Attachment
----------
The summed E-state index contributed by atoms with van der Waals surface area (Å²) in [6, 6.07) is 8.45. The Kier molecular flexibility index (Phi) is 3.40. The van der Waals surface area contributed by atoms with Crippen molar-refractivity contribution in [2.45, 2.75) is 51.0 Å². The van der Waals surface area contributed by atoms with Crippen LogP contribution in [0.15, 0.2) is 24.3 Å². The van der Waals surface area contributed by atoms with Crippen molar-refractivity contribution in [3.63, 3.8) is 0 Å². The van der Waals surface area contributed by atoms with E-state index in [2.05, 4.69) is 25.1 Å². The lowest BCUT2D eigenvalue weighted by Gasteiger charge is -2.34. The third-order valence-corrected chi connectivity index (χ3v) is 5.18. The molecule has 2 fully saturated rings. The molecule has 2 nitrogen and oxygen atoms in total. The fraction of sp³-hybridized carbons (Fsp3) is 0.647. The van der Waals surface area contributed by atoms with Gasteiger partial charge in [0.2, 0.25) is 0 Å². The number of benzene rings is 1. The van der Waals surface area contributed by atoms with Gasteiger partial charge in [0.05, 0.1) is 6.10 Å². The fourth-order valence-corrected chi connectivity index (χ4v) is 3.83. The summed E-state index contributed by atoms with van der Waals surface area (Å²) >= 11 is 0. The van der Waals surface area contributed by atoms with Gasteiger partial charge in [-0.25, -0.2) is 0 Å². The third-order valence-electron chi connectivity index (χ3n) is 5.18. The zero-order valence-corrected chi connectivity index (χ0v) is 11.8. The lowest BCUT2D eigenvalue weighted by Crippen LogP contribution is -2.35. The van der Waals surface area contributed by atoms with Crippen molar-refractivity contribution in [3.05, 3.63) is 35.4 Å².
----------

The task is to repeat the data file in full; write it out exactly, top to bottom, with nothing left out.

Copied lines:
The summed E-state index contributed by atoms with van der Waals surface area (Å²) in [6, 6.07) is 8.45. The Kier molecular flexibility index (Phi) is 3.40. The van der Waals surface area contributed by atoms with Crippen molar-refractivity contribution in [2.45, 2.75) is 51.0 Å². The van der Waals surface area contributed by atoms with Crippen LogP contribution in [0.15, 0.2) is 24.3 Å². The van der Waals surface area contributed by atoms with Crippen molar-refractivity contribution in [3.63, 3.8) is 0 Å². The van der Waals surface area contributed by atoms with E-state index in [2.05, 4.69) is 25.1 Å². The lowest BCUT2D eigenvalue weighted by Gasteiger charge is -2.34. The third-order valence-corrected chi connectivity index (χ3v) is 5.18. The molecule has 2 fully saturated rings. The molecule has 2 nitrogen and oxygen atoms in total. The fraction of sp³-hybridized carbons (Fsp3) is 0.647. The van der Waals surface area contributed by atoms with Gasteiger partial charge in [0.2, 0.25) is 0 Å². The number of benzene rings is 1. The van der Waals surface area contributed by atoms with Gasteiger partial charge in [0.05, 0.1) is 6.10 Å². The fourth-order valence-corrected chi connectivity index (χ4v) is 3.83. The summed E-state index contributed by atoms with van der Waals surface area (Å²) >= 11 is 0. The van der Waals surface area contributed by atoms with Gasteiger partial charge in [-0.25, -0.2) is 0 Å². The third-order valence-electron chi connectivity index (χ3n) is 5.18. The zero-order valence-corrected chi connectivity index (χ0v) is 11.8. The lowest BCUT2D eigenvalue weighted by Crippen LogP contribution is -2.35. The van der Waals surface area contributed by atoms with Crippen molar-refractivity contribution in [3.05, 3.63) is 35.4 Å².